In 1810 at the request of the popular tenor Domenico Mombelli he wrote his first operatic score, a two-act operatic dramma serio, Demetrio e Polibio, to a libretto by Mombelli's wife. It was publicly staged in 1812, after the composer's first successes. Rossini and his parents concluded; the main operatic centre in north eastern Italy was Venice. Rossini's first opera to be staged was La cambiale di matrimonio, a on
L'elisir d'amore is a comic opera in two acts by the Italian composer Gaetano Donizetti. Felice Romani wrote the Italian libretto, after Eugène Scribe's libretto for Daniel Auber's Le philtre; the opera premiered on 12 May 1832 at the Teatro della Canobbiana in Milan. Written in haste in a six-week period, L'elisir d'amore was the most performed opera in Italy between 1838 and 1848 and has remained continually in the international opera repertory. Today it is one of the most performed of all Donizetti's operas: it appears as number 13 on the Operabase list of the most-performed operas worldwide in the five seasons between 2008 and 2013. There are a large number of recordings, it contains the popular tenor aria "Una furtiva lagrima", a romanza that has a considerable performance history in the concert hall. Donizetti insisted on a number of changes from the original Scribe libretto; the best known of these was the insertion of "Una furtiva lagrima" and the duet between Adina and Nemorino in the first act, "Chiedi all'aura lusinghiera".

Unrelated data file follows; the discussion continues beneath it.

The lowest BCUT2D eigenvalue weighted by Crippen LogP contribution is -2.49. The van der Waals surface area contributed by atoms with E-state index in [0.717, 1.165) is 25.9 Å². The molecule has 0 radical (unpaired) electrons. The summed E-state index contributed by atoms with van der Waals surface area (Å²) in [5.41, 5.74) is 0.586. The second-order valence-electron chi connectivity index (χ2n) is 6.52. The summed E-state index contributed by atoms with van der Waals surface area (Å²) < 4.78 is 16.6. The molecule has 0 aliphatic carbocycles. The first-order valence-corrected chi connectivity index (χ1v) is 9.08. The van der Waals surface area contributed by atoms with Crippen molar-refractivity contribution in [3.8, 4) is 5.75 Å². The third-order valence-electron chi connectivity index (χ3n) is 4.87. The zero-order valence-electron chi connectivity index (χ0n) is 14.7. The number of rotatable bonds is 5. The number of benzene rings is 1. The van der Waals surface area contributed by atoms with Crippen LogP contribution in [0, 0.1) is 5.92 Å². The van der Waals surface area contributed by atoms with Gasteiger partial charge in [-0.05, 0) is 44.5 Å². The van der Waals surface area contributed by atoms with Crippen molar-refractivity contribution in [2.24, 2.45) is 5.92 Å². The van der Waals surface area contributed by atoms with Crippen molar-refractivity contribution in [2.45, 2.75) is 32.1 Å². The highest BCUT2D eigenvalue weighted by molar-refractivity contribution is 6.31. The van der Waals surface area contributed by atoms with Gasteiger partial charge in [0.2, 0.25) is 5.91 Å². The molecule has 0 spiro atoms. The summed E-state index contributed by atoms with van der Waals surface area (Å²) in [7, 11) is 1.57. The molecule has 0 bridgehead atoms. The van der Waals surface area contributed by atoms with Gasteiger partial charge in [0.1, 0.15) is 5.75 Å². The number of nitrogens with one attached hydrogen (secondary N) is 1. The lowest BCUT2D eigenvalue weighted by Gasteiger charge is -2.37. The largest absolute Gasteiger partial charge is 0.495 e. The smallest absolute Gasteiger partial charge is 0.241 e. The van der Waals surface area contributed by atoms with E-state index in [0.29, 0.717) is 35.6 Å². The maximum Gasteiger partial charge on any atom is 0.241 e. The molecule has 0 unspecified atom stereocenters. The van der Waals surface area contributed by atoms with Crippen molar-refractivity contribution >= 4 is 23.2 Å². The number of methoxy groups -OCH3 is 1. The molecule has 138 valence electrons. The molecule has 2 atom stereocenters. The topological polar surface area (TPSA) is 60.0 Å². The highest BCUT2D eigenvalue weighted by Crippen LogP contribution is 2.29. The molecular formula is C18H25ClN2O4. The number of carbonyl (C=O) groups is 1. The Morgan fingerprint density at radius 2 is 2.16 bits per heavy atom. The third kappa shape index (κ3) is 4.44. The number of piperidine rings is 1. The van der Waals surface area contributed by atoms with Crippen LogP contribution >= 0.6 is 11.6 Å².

The melody to the duet "Io son ricco e tu sei bella" in act 2, scene 1 recurs in the final scene of the opera sung by Dulcamara as a solo aria with new scabrous lyrics. The central narrative theme, the triumph of sincerity, is essential to the Romantic outlook. There is personal history in this opera. Donizetti's military service was bought by a rich woman, so that, unlike his brother Giuseppe, he did not have to serve in the Austrian army; the premiere of L'elisir d'amore took place at the Teatro della Canobbiana, Milan, on 12 May 1832. Today, the opera is part of the standard repertory. Place: A small village in the Basque Country Time: The end of the 18th century Nemorino, a poor peasant, is in love with Adina, a beautiful landowner, who torments him with her indifference; when Nemorino hears Adina reading to her workers the story of Tristan and Isolde, he is convinced that a magic potion will help him to gain Adina's love. The self-important Sergeant Belcore appears with his regiment and sets about courting Adina in front of everyone.